Scientists, led by researchers from the Wellcome Trust Sanger Institute near Cambridge, England, and Baylor College of Medicine in Houston, Texas, found that 15% of the gorilla's genetic code is closer between humans and gorillas than between humans and chimpanzees. The chimpanzee remains our closest animal relative. Gorillas are the last of the living great apes humans, chimpanzees, gorillas and orangutans to have its complete genetic code catalogued. In 2008 geneticists took DNA from Kamilah, a then 30-year-old female western lowland gorilla from the San Diego Zoo. The genetic sequence was published in the science journal Nature. The team published the species' genome, which completes a basic genetic library of the great apes a branch of primates including humans, chimpanzees, gorillas and orangutans.
Man and the gorilla last shared a common ancestor 10 million years ago, according to an analysis of the first full sequence of the gorilla genome.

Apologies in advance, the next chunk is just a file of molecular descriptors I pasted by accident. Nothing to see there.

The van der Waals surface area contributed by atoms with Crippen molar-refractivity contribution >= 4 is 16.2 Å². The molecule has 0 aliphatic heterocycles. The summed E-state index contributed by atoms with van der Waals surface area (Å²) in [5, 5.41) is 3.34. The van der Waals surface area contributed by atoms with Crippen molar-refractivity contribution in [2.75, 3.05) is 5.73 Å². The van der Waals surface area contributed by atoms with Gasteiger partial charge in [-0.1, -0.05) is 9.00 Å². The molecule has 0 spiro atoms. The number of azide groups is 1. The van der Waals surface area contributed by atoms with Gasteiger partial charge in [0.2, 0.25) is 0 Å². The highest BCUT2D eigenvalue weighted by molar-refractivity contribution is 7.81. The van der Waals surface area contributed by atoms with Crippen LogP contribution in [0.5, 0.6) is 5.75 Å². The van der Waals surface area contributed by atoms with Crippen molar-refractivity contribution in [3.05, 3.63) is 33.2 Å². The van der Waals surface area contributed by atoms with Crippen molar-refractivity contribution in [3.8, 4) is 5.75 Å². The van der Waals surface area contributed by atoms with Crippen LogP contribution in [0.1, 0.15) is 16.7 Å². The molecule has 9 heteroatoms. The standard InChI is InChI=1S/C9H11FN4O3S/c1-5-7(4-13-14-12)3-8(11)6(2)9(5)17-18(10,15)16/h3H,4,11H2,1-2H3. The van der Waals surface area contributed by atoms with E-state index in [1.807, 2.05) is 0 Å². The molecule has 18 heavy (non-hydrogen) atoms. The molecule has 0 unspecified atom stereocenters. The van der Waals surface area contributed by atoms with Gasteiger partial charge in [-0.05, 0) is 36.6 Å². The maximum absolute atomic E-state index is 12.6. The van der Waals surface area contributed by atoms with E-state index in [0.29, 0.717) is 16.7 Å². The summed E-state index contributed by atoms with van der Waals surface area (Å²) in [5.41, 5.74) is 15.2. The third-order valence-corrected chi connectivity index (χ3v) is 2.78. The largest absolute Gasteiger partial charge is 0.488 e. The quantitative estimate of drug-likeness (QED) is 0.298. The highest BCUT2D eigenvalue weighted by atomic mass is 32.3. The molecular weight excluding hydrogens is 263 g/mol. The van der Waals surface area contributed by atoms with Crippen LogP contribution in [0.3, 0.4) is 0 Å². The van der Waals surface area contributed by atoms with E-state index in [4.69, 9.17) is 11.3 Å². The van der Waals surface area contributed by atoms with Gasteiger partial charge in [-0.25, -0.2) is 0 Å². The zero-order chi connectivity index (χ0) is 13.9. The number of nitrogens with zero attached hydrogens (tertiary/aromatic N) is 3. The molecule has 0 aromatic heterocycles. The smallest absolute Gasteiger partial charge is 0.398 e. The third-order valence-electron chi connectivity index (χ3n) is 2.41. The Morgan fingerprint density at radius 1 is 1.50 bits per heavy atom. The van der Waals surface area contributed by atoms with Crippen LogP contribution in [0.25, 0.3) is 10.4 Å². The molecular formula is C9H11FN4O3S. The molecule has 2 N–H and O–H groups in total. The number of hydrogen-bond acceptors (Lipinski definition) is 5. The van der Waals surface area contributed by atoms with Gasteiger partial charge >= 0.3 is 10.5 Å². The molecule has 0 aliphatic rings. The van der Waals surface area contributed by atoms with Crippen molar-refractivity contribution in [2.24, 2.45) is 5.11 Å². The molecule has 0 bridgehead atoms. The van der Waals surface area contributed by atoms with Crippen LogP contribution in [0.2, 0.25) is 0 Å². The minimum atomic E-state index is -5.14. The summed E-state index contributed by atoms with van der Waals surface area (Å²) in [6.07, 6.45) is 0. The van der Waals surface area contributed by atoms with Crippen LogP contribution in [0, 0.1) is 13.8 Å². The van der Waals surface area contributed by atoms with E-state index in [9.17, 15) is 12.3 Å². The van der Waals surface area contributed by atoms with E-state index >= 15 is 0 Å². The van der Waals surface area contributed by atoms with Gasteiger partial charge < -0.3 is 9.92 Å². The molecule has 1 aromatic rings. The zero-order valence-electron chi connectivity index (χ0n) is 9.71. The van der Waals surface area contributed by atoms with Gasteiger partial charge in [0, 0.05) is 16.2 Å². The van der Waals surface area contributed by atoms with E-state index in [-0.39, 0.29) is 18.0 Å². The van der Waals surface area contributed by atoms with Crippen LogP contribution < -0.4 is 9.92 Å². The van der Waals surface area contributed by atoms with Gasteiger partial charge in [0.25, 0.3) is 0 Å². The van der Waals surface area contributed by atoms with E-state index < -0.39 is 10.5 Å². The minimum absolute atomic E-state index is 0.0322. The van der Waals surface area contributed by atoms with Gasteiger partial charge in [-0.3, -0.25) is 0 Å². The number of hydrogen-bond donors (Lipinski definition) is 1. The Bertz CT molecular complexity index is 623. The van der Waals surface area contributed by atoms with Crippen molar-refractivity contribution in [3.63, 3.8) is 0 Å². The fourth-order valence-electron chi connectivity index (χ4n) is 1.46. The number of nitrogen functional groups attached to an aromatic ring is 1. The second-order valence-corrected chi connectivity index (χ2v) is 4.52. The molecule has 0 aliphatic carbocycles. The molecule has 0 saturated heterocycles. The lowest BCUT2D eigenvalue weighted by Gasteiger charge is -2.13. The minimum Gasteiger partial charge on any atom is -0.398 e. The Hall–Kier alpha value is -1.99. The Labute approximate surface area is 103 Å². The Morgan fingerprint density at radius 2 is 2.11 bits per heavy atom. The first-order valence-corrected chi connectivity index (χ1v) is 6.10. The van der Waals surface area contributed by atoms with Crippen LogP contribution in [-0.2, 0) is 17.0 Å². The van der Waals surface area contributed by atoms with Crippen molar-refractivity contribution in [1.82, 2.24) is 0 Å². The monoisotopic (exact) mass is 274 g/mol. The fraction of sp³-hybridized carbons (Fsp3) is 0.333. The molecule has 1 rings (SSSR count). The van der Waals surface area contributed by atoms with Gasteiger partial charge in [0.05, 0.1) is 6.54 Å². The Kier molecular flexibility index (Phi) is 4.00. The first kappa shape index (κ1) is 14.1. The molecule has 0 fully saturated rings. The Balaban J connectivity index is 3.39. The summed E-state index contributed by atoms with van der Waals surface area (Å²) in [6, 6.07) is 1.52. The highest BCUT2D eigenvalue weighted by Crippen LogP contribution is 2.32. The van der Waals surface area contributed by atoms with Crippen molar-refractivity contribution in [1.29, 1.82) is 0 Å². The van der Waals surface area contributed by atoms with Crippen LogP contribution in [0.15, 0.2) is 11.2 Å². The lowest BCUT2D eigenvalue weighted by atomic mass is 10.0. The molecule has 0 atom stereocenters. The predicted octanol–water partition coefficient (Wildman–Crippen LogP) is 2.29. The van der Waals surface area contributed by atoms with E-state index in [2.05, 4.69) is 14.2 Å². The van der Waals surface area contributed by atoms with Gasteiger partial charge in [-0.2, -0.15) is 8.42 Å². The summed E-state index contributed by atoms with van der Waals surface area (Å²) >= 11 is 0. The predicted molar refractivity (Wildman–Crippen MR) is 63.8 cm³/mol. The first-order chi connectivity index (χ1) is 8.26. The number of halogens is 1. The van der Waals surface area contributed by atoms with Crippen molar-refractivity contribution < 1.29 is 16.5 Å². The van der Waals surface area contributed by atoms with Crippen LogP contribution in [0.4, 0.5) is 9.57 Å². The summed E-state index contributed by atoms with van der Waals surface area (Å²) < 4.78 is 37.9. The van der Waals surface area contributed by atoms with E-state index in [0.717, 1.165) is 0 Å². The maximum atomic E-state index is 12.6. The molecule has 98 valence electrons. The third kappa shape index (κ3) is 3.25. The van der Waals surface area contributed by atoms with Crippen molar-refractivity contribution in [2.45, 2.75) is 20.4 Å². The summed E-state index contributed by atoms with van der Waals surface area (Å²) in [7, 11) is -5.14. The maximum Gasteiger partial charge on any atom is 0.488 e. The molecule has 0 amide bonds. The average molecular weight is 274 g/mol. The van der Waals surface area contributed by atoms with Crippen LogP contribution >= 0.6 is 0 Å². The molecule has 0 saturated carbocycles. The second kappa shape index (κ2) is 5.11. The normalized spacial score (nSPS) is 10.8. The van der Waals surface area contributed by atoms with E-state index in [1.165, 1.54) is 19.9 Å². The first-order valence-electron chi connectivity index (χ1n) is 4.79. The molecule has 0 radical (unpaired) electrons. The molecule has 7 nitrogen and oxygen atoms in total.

Scientists found the genomes of all three species are, in any case, highly similar: humans and chimpanzees share more than 98% of their genes, while humans and gorillas share more than 96%.
Aylwyn Scally, an author of the research from the institute, said ''They're our second-closest evolutionary cousins after chimpanzees and knowing the content of the gorilla genome enables us to say quite a lot about an important period in human evolution when we were diverging from chimpanzees.''
The gorilla genome suggests the divergence of gorillas from the common ancestor of humans and chimpanzees happened approximately 10 million years ago, humans and chimpanzees last shared a common ancestor approximately 6 million years ago. The eastern and western gorillas split within the last million years.
Chris Tyler-Smith, senior author from the Wellcome Trust Sanger Institute, said ''Scientists had suggested that the rapid evolution of human hearing genes was linked to the evolution of language, our results cast doubt on this, as hearing genes have evolved in gorillas at a similar rate to those in humans.''